Report: Some in Cabinet standing in way of anti-hopping legislation

·2-min read
Malay Mail
Malay Mail

KUALA LUMPUR, July 3 — Several “very influential” members of Datuk Seri Ismail Sabri Yaakob’s Cabinet were allegedly stymying the push to enact a law against political defection before the general election, according to sources.

These sources alleged to news portal Free Malaysia Today that such efforts were in direct opposition of other ministers’ publicly stated desire to see such a law in place before the next general election.

“Apparently a handful of very influential Cabinet ministers prefer the law to be put in place after GE15. They want it as an insurance to accept the frogs if they need the numbers to form the government or join winning parties.

“If the law is gazetted before GE15, then there is no chance for losers to be in power like now. Some of them could also see the end of their political careers if this happens,” the portal quoted one source as saying.

The proposed law against political defection had been scheduled to be tabled on April 11 but this was postponed due to disagreements among MPs over its framework. A supposed special sitting last month for the purpose also never materialised.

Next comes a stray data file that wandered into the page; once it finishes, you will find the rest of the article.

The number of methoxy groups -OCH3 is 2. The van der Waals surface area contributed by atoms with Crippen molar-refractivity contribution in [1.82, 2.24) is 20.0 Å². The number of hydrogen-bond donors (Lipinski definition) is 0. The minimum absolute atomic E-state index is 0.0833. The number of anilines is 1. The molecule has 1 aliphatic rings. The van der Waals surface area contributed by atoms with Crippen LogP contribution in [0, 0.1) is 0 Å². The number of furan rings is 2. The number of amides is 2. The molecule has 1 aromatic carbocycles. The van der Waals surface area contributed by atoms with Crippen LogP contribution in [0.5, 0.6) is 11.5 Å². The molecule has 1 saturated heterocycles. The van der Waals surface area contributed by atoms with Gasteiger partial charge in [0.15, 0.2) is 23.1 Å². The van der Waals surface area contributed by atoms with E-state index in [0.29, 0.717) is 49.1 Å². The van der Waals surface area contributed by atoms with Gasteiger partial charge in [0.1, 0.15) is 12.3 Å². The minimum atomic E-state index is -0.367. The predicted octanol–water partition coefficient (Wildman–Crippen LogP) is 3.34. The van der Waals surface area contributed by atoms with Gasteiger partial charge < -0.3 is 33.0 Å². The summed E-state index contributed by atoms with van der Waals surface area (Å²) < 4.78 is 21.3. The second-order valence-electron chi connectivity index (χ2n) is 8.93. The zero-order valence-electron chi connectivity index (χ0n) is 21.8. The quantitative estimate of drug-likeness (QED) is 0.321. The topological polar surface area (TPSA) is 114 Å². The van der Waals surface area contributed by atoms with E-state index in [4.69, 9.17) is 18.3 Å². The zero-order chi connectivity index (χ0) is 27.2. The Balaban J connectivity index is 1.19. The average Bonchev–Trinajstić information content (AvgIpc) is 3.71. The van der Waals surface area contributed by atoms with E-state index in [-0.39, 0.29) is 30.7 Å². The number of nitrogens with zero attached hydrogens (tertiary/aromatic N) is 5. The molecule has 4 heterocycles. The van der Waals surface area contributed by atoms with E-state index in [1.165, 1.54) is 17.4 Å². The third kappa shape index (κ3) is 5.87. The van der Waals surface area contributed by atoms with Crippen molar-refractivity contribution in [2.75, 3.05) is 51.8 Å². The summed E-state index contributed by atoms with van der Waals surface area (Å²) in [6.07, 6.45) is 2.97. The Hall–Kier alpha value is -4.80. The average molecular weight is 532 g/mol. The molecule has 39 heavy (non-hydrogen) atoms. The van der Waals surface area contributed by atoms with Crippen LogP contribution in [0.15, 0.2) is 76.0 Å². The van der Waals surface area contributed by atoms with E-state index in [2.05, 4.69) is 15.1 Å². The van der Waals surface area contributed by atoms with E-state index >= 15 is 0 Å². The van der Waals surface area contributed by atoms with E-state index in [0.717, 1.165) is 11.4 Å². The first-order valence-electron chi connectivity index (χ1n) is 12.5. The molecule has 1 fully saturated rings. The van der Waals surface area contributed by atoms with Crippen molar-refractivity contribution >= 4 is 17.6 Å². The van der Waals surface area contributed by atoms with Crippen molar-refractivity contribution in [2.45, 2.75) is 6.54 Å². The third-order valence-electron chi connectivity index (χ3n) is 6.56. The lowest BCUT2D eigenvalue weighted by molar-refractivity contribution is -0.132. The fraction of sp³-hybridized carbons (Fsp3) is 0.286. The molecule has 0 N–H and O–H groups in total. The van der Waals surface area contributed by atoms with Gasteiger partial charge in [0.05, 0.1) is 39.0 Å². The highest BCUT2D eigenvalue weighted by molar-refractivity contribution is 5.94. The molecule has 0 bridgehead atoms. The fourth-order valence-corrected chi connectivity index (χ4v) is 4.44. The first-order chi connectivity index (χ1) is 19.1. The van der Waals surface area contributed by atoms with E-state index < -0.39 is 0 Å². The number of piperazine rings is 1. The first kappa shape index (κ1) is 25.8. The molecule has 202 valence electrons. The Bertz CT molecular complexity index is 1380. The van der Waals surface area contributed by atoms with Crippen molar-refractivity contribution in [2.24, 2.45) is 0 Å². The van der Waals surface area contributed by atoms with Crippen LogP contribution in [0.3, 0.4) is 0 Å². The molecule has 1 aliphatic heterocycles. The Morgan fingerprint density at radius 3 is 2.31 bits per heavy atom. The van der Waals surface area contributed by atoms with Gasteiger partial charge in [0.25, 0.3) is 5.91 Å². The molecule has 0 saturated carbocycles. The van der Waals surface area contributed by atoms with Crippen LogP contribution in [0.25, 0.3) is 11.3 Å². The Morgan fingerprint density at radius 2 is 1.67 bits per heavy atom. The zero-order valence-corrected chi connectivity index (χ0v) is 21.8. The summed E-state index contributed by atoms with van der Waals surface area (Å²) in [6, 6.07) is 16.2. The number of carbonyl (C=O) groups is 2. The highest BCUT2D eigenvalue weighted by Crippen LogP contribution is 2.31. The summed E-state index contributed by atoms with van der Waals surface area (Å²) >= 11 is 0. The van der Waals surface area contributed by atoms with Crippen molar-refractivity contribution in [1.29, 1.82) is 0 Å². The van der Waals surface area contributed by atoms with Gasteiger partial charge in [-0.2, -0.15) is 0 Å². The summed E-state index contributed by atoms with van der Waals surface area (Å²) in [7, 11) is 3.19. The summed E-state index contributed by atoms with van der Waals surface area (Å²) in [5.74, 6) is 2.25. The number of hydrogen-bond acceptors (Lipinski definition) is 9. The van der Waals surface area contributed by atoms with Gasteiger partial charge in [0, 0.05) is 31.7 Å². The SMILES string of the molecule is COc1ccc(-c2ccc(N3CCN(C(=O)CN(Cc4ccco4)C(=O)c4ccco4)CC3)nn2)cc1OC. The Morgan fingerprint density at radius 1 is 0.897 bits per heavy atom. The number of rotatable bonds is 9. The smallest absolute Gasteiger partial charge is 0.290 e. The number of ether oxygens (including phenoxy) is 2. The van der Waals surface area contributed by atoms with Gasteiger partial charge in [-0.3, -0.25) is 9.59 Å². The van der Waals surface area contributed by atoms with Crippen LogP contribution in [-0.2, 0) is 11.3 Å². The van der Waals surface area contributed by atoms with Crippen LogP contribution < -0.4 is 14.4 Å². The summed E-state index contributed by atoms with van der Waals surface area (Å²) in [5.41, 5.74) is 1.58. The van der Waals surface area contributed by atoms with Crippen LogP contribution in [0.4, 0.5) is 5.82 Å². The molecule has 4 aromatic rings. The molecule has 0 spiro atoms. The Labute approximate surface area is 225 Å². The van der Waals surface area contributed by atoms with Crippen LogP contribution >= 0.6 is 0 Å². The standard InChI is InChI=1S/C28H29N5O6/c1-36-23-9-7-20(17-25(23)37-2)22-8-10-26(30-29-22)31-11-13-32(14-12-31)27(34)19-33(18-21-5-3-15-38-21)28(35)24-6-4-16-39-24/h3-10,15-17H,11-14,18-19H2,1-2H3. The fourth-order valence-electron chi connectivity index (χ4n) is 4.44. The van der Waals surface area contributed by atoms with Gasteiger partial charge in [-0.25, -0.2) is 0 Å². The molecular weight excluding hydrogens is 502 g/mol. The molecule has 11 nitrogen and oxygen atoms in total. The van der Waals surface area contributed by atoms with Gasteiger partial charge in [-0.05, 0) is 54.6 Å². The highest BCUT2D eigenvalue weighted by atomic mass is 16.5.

Last month, Minister in the Prime Minister’s Department (Parliament and Law) Datuk Seri Wan Junaidi Tuanku Jaafar said the Cabinet has provisionally approved the Bill for tabling pending minor adjustments.

Other sources indicated that the main opponents to the law were Cabinet members from PAS and Bersatu, allegedly because the two parties were not confident of performing well in the 15th general election.

Bersatu and PAS are in the Perikatan Nasional coalition that is part of the current government but which remains on a collision course with the resurgent Barisan Nasional that has openly rejected cooperation heading into GE15.

One source said proponents of the anti-hopping law believed its enactment would assuage voters who were losing faith in Malaysia’s democracy, after recent political intrigue saw one government collapse prematurely and two more come to power unelected.

“There is definitely a fear that the voter turnout will be affected adversely if there is no anti-hopping law in place,” one source said. “Voters may feel that they will be wasting their time in going to cast their ballots.”

Already delayed several times despite public commitment to table it, the proposed law against party hopping is now due to be tabled in the parliamentary meeting starting July 18.

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